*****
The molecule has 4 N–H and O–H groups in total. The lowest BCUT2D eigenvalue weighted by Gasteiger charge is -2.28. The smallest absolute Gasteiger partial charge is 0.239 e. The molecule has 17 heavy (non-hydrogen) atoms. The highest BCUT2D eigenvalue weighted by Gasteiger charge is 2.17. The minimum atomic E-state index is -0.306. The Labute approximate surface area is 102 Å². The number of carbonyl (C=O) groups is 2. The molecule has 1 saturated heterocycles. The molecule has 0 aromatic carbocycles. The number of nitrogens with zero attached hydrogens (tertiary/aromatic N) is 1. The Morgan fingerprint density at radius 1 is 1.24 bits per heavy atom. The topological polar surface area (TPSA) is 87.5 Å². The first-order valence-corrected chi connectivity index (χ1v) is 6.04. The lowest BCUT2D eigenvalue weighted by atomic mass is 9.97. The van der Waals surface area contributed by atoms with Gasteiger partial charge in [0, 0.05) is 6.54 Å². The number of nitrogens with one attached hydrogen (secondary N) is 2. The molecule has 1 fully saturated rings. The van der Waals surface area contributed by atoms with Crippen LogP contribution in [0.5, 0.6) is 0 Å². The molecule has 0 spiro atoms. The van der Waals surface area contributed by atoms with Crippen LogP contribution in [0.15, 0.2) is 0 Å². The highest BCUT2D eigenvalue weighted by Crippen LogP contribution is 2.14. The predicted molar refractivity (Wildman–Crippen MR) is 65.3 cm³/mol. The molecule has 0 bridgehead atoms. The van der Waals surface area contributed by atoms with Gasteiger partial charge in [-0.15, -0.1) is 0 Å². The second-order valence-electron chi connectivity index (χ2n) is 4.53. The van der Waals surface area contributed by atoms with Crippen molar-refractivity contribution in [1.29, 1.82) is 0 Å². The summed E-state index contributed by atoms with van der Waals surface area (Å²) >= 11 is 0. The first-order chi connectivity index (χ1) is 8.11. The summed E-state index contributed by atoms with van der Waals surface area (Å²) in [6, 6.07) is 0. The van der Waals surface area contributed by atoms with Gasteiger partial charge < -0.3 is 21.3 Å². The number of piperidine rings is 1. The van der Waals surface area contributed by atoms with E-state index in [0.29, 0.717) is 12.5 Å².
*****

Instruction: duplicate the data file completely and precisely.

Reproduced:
The molecule has 4 N–H and O–H groups in total. The lowest BCUT2D eigenvalue weighted by Gasteiger charge is -2.28. The smallest absolute Gasteiger partial charge is 0.239 e. The molecule has 17 heavy (non-hydrogen) atoms. The highest BCUT2D eigenvalue weighted by Gasteiger charge is 2.17. The minimum atomic E-state index is -0.306. The Labute approximate surface area is 102 Å². The number of carbonyl (C=O) groups is 2. The molecule has 1 saturated heterocycles. The molecule has 0 aromatic carbocycles. The number of nitrogens with zero attached hydrogens (tertiary/aromatic N) is 1. The Morgan fingerprint density at radius 1 is 1.24 bits per heavy atom. The topological polar surface area (TPSA) is 87.5 Å². The first-order valence-corrected chi connectivity index (χ1v) is 6.04. The lowest BCUT2D eigenvalue weighted by atomic mass is 9.97. The van der Waals surface area contributed by atoms with Gasteiger partial charge in [0, 0.05) is 6.54 Å². The number of nitrogens with one attached hydrogen (secondary N) is 2. The molecule has 1 fully saturated rings. The van der Waals surface area contributed by atoms with Crippen LogP contribution in [0.5, 0.6) is 0 Å². The molecule has 0 spiro atoms. The van der Waals surface area contributed by atoms with Crippen LogP contribution in [0.15, 0.2) is 0 Å². The highest BCUT2D eigenvalue weighted by Crippen LogP contribution is 2.14. The predicted molar refractivity (Wildman–Crippen MR) is 65.3 cm³/mol. The molecule has 0 bridgehead atoms. The van der Waals surface area contributed by atoms with Gasteiger partial charge in [-0.15, -0.1) is 0 Å². The second-order valence-electron chi connectivity index (χ2n) is 4.53. The van der Waals surface area contributed by atoms with Crippen molar-refractivity contribution in [1.29, 1.82) is 0 Å². The summed E-state index contributed by atoms with van der Waals surface area (Å²) >= 11 is 0. The first-order chi connectivity index (χ1) is 8.11. The summed E-state index contributed by atoms with van der Waals surface area (Å²) in [6, 6.07) is 0. The van der Waals surface area contributed by atoms with Gasteiger partial charge < -0.3 is 21.3 Å². The number of piperidine rings is 1. The van der Waals surface area contributed by atoms with E-state index in [0.29, 0.717) is 12.5 Å².